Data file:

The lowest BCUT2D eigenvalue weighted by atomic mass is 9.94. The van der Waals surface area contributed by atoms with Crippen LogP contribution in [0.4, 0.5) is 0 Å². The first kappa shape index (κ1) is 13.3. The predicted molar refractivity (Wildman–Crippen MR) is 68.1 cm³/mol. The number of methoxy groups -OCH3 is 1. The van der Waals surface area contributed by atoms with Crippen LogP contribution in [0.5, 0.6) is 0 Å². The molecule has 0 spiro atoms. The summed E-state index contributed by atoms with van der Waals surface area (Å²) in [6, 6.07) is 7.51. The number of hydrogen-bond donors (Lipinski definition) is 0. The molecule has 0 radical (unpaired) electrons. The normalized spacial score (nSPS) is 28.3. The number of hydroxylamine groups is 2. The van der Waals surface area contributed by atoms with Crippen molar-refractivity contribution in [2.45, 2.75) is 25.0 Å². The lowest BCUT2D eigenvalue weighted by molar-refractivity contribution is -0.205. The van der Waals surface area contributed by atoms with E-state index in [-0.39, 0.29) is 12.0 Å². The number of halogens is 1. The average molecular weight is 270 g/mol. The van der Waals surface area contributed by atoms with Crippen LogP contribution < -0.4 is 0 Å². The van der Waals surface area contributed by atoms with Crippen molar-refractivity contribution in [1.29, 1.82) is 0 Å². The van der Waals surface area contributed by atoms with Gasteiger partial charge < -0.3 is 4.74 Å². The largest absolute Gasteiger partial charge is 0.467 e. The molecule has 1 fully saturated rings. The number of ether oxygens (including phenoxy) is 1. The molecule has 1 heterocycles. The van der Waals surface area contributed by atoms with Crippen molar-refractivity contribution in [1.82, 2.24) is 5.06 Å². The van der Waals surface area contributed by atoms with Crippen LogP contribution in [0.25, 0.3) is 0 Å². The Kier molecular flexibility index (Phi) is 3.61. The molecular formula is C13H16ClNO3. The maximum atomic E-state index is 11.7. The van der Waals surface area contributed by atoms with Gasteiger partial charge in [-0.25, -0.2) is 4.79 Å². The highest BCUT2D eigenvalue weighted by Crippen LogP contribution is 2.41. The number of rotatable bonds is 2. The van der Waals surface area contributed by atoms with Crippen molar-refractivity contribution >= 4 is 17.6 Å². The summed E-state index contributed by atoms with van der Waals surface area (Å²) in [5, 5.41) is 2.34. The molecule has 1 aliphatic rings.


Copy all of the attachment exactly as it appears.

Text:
The lowest BCUT2D eigenvalue weighted by atomic mass is 9.94. The van der Waals surface area contributed by atoms with Crippen LogP contribution in [0.4, 0.5) is 0 Å². The first kappa shape index (κ1) is 13.3. The predicted molar refractivity (Wildman–Crippen MR) is 68.1 cm³/mol. The number of methoxy groups -OCH3 is 1. The van der Waals surface area contributed by atoms with Crippen LogP contribution in [0.5, 0.6) is 0 Å². The molecule has 0 spiro atoms. The summed E-state index contributed by atoms with van der Waals surface area (Å²) in [6, 6.07) is 7.51. The number of hydrogen-bond donors (Lipinski definition) is 0. The molecule has 0 radical (unpaired) electrons. The normalized spacial score (nSPS) is 28.3. The number of hydroxylamine groups is 2. The van der Waals surface area contributed by atoms with Crippen molar-refractivity contribution in [2.45, 2.75) is 25.0 Å². The lowest BCUT2D eigenvalue weighted by molar-refractivity contribution is -0.205. The van der Waals surface area contributed by atoms with E-state index in [-0.39, 0.29) is 12.0 Å². The number of halogens is 1. The average molecular weight is 270 g/mol. The van der Waals surface area contributed by atoms with Crippen LogP contribution < -0.4 is 0 Å². The van der Waals surface area contributed by atoms with Crippen molar-refractivity contribution in [1.29, 1.82) is 0 Å². The van der Waals surface area contributed by atoms with Gasteiger partial charge < -0.3 is 4.74 Å². The largest absolute Gasteiger partial charge is 0.467 e. The molecule has 1 fully saturated rings. The number of ether oxygens (including phenoxy) is 1. The molecule has 1 heterocycles. The van der Waals surface area contributed by atoms with Crippen molar-refractivity contribution in [1.82, 2.24) is 5.06 Å². The van der Waals surface area contributed by atoms with Crippen LogP contribution in [0.25, 0.3) is 0 Å². The Kier molecular flexibility index (Phi) is 3.61. The molecular formula is C13H16ClNO3. The maximum atomic E-state index is 11.7. The van der Waals surface area contributed by atoms with Gasteiger partial charge in [-0.25, -0.2) is 4.79 Å². The highest BCUT2D eigenvalue weighted by Crippen LogP contribution is 2.41. The number of rotatable bonds is 2. The van der Waals surface area contributed by atoms with Crippen molar-refractivity contribution >= 4 is 17.6 Å². The summed E-state index contributed by atoms with van der Waals surface area (Å²) in [5, 5.41) is 2.34. The molecule has 1 aliphatic rings.